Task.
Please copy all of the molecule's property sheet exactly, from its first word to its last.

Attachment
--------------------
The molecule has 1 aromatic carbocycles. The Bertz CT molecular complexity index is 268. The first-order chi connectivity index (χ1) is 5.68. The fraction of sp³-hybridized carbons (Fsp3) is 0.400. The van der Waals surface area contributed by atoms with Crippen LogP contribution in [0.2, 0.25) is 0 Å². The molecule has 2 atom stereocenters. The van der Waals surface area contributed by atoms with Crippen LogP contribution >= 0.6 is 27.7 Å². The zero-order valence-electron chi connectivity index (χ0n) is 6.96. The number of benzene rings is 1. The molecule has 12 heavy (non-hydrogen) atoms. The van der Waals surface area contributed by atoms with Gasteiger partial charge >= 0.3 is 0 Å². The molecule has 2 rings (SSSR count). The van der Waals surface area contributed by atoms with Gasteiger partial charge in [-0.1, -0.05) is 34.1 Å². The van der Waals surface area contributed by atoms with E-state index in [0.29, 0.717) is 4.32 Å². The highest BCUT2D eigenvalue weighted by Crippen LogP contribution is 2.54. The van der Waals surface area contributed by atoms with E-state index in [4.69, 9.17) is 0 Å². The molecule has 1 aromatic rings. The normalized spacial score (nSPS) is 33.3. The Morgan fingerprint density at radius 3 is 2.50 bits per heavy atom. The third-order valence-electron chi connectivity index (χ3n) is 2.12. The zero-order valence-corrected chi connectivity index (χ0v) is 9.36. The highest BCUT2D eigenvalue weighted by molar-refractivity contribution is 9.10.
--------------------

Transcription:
The molecule has 1 aromatic carbocycles. The Bertz CT molecular complexity index is 268. The first-order chi connectivity index (χ1) is 5.68. The fraction of sp³-hybridized carbons (Fsp3) is 0.400. The van der Waals surface area contributed by atoms with Crippen LogP contribution in [0.2, 0.25) is 0 Å². The molecule has 2 atom stereocenters. The van der Waals surface area contributed by atoms with Crippen LogP contribution >= 0.6 is 27.7 Å². The zero-order valence-electron chi connectivity index (χ0n) is 6.96. The number of benzene rings is 1. The molecule has 12 heavy (non-hydrogen) atoms. The van der Waals surface area contributed by atoms with Gasteiger partial charge >= 0.3 is 0 Å². The molecule has 2 rings (SSSR count). The van der Waals surface area contributed by atoms with Gasteiger partial charge in [-0.1, -0.05) is 34.1 Å². The van der Waals surface area contributed by atoms with E-state index in [0.29, 0.717) is 4.32 Å². The highest BCUT2D eigenvalue weighted by Crippen LogP contribution is 2.54. The van der Waals surface area contributed by atoms with E-state index in [4.69, 9.17) is 0 Å². The molecule has 1 aromatic rings. The normalized spacial score (nSPS) is 33.3. The Morgan fingerprint density at radius 3 is 2.50 bits per heavy atom. The third-order valence-electron chi connectivity index (χ3n) is 2.12. The zero-order valence-corrected chi connectivity index (χ0v) is 9.36. The highest BCUT2D eigenvalue weighted by molar-refractivity contribution is 9.10.